She ultimately rejected marriage—to be married, she wrote, “would seem to me like suicide.” Equally objectionable was the kind of philanthropic do-gooding, visiting the poor and the sick, that was appropriate for women of her class. In 1845, she announced to her family that she had decided to become a nurse, but she had to overcome years of opposition before she could devote herself fully to her calling. Florence Nightingale was finally able to leave home in 1853, after her father settled the sum of five hundred pounds a year on her. (The parallel with Woolf here--a woman needs five hundred pounds a year and a room of her own--is uncanny.)

“Cassandra” was written between 1850 and 1851, just before those years of opposition ended. Although the first-person narrator of “Cassandra” is never identified with Nightingale herself, it is hard not to read the essay as a reflection of Nightingale’s own life—that is exactly what Woolf does, for example. 

The title of the essay alludes to the Greek Cassandra, to whom the god Apollo gave the gift of prophecy—but with the curse that no one would believe her prophecies. Although there is no reference at all to Cassandra in the body of the essay, the impassioned writer still seems to see herself as a prophet who is ignored. Is she also, like her Greek namesake, cursed? Is she doomed know what should be done but forever unable to do it? 

Following her suggestive title, Nightingale begins her essay with an epigraph adapted from the beginning of the Gospel of Mark, an opening that certainly seems to emphasize the view that the writer sees herself as a prophet. The gospel opens with a reference to John the Baptist, introduced by a quotation from Isaiah: “I am sending my messenger ahead of you, who will prepare your way; the voice of one crying out in the wilderness: ‘Prepare the way of the Lord, make his paths straight.’” In Nightingale’s variation of the gospel verse, the “wilderness” of Isaiah becomes the “crowd” of nineteenth-century society: “‘The voice of one crying in the’ crowd.”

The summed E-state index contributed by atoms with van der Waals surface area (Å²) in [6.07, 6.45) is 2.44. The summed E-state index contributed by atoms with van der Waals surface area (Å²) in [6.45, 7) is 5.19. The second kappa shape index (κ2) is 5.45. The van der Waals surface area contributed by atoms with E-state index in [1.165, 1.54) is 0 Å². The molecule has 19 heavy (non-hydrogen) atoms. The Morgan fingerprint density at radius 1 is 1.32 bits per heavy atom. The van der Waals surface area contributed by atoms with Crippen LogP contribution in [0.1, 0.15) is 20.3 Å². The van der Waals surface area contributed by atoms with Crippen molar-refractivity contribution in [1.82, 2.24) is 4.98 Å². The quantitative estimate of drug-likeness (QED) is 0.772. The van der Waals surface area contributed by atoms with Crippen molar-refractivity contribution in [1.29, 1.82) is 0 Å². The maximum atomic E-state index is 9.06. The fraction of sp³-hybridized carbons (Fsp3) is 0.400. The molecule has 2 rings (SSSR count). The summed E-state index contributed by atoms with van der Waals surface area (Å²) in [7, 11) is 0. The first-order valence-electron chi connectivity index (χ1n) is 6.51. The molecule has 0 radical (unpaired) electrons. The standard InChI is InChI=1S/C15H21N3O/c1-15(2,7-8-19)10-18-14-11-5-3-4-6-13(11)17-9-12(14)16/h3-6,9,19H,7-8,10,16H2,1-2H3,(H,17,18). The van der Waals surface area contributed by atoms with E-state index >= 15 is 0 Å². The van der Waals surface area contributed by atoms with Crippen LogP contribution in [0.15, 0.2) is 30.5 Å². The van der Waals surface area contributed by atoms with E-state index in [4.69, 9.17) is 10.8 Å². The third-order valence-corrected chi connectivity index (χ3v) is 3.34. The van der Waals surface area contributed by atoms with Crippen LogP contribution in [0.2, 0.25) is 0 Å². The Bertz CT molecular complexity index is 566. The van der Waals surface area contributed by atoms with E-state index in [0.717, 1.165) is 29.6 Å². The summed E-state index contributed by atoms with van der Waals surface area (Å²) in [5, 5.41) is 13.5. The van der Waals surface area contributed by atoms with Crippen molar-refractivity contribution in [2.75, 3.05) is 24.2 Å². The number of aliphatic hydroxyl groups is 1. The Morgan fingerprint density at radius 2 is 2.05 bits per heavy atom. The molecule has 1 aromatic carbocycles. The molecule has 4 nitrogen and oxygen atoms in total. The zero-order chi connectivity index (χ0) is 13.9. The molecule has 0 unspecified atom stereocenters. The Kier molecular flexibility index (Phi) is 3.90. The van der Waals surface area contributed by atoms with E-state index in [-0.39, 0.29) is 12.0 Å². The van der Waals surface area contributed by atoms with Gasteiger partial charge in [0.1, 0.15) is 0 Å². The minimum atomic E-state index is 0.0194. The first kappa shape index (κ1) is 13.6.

But make no mistake—although she may occupy a space in nineteenth-century society, the narrator of the piece regards herself as isolated and deprived. She is “wandering alone in the bitterness of life without.” She writes that “such an one” might be tempted simply to sleep away her suffering like so many who “are not yet awake.” But “one alone,” like Nightingale, one who is both awake and “prematurely alive” to her suffering, “must wander out in silence and solitude.” She is fully alive and, like Cassandra, fully aware of the “evil” that others refuse to see, “and yet [she] has no power to discover the remedy for it.” 

Nightingale confronts her readers with a bitter question: “Why have women passion, intellect, moral activity—these three—and a place in society where no one of the three can be exercised?” In the first section of her deeply religious yet deeply despairing essay, Nightingale addresses fathers and mothers who consign their daughters to “the monotonous events of domestic life.” Denied any outlet for their passions, the daughters of these fathers and mothers “must act the farce of hypocrisy, the lie that they are without passion,” and find themselves trying, in vain, “to subdue the perpetual day-dreaming, which is so dangerous!”